A recovery in shares in AgroGeneration faltered after the Ukraine farm producer flagged a setback, particularly to sunflowers, from dry weather, tallying with ideas of a somewhat disappointing finish to a strong year for former Soviet Union crops.
AgroGeneration shares, which are listed in Paris, tumbled 6% at one point before clawing back some ground to stand at E0.44 in lunchtime deals, down 4.4% on the day.
The decline followed the group's unveiling of results which showed a return to half-year loss, and a caution that "the current dry weather in the eastern part of Ukraine is a matter of concern, notably for sunflower".
AgroGeneration, which said it has about 47,000 hectares of corn, soybeans and sunflowers yet to harvest underlined that "drought conditions continue to persist particularly in the eastern part of Ukraine".
The setback "could influence" the group's ability to meet a target of this year matching the 390,000 tonnes in grain and oilseed output it achieved in 2016.
The comments are the latest in a series of more downbeat assessments on prospects for autumn-harvested crops in the former Soviet Union –a region which, in Russia particularly, achieved strong results from the summer harvest.
Moscow-based SovEcon this week cut its forecast for Russia's sunseed output by 1.1m tonnes to 10.4m tonnes, citing a setback from the dry August weather which had proved a help to wheat growers.
In corn, rival consultancy Ikar has reportedly cut by 1.5m tonnes to 13.9m tonnes its forecast for the country's harvest, which the International Grains Council downgraded last week by 500,000 tonnes to 15.2m tonnes "citing a drop in soil moisture during the key development phase".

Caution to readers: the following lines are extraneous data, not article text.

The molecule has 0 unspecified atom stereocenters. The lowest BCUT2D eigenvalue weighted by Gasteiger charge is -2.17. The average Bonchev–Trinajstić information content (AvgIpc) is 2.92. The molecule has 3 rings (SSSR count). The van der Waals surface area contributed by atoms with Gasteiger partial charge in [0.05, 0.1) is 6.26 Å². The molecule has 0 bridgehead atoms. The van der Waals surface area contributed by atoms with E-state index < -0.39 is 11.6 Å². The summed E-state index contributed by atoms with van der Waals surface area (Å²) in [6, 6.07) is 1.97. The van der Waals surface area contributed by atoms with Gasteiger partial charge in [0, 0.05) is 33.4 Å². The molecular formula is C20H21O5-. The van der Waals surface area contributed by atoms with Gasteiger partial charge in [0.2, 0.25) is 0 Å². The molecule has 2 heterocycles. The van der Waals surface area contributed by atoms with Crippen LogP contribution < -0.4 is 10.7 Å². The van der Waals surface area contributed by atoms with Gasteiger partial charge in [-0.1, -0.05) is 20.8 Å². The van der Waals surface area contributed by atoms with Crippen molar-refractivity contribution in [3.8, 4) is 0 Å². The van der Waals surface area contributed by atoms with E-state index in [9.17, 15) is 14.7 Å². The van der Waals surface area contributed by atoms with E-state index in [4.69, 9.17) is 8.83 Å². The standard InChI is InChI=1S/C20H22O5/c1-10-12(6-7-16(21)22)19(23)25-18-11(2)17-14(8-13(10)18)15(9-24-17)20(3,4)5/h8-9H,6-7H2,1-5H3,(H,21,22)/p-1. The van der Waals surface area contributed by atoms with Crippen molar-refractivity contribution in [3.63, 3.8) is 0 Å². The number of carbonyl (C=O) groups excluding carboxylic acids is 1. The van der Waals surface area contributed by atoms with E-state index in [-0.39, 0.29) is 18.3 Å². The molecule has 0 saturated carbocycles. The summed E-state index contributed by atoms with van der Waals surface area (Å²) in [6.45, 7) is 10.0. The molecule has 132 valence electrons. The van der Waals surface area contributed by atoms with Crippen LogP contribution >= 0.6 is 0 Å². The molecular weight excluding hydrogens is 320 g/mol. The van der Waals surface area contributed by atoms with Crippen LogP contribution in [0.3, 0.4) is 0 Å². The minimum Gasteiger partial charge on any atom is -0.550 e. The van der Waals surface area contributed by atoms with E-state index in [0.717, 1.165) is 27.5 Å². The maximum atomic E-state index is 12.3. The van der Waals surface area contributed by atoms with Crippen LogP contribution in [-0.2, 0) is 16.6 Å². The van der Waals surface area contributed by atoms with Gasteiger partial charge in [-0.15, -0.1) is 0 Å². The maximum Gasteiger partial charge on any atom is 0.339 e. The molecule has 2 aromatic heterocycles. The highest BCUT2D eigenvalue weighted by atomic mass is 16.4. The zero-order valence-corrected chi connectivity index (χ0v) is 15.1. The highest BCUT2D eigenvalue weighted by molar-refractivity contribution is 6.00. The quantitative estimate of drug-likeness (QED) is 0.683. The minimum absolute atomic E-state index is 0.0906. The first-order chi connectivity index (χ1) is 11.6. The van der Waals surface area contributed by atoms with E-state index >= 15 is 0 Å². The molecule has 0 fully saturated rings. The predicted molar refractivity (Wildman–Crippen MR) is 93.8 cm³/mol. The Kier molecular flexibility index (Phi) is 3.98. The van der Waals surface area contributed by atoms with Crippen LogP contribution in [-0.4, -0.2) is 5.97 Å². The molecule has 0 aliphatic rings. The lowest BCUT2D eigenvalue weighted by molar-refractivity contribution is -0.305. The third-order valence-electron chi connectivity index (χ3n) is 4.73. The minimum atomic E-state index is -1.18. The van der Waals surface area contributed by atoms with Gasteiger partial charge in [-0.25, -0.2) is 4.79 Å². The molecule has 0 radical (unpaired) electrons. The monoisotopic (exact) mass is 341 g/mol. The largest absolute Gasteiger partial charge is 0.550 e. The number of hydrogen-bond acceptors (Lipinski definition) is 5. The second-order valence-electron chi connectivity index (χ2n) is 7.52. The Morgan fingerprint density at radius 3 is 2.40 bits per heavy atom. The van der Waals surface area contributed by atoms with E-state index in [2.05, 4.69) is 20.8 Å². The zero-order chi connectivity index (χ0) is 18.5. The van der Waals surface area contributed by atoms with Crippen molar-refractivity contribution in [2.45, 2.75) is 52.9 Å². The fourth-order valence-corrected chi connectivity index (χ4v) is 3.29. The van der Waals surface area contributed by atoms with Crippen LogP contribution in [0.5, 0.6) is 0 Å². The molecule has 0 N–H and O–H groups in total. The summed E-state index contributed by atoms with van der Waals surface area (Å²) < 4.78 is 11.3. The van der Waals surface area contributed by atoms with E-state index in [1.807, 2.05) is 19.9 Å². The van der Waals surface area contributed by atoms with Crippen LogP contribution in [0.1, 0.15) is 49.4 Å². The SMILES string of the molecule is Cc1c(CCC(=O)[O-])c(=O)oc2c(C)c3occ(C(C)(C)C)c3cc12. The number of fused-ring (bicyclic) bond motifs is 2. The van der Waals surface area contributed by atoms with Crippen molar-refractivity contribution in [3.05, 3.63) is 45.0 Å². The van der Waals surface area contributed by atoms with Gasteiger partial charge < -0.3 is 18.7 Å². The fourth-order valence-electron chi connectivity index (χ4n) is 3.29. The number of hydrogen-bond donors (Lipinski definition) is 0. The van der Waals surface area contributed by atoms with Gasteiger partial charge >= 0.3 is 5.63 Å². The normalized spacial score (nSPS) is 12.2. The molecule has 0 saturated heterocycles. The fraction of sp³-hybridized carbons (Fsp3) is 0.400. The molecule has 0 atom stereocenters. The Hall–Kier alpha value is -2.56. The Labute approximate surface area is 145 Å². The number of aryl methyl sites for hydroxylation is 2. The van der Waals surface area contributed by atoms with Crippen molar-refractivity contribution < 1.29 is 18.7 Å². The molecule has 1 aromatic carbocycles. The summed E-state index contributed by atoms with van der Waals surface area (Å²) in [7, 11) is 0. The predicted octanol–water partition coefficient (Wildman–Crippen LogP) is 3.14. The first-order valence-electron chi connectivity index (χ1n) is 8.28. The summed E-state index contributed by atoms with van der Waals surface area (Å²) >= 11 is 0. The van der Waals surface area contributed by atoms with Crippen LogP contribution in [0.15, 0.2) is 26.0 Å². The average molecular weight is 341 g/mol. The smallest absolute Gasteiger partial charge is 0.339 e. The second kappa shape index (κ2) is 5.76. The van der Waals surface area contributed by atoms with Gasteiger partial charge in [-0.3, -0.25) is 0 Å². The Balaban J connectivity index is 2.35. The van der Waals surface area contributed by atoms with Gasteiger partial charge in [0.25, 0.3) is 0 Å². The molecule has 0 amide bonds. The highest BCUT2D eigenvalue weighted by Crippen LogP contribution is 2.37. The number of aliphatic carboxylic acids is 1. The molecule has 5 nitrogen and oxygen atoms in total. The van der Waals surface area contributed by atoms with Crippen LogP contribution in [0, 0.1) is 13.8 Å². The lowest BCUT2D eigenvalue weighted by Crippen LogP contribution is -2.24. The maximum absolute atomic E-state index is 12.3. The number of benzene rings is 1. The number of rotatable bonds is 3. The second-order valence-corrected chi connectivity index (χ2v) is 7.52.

The IGC also slashed by 1.5m tonnes to 27.0m tonnes its estimate of the Ukraine grains harvest, citing "persistently dry conditions across southern and eastern Ukraine in recent months".
Other former Soviet Union farm producers flagging crop setbacks include Ekosem-Agrar, which said that its yields of corn, soybeans and sunflowers were "likely to fall short of expectations", but blamed a "cool summer [which] was rather detrimental for heat-loving crops".
By contrast, in summer-harvested grains, AgroGeneration – which expects to harvest 105,000 hectares of crops overall this year – trumpeted "good" results particularly for wheat, which it expected to end up showing a yield of 5.2 tonnes per hectare, up 0.8 tonnes per hectare year on year.
The group's average rapeseed yield, at 2.6 tonnes per hectare, was also seen higher that last year, by 0.6 tonnes per hectare, with the result for barley flat, and those for peas and chickpeas declining.
The group reported a loss of E305m for the first half of 2017, compared with earnings of E233m a year before.
While revenues tripled to E11.4m, the fall into the red reflected a current hit on a 3,800-hectare farm near Kharkiv, in north east Ukraine sold earlier this year, AgroGeneration said.
Earnings before interest, tax, depreciation and amortisation (ebitda) for the period, at E5.95m, were up 2.6% year on year.
By Mike Verdin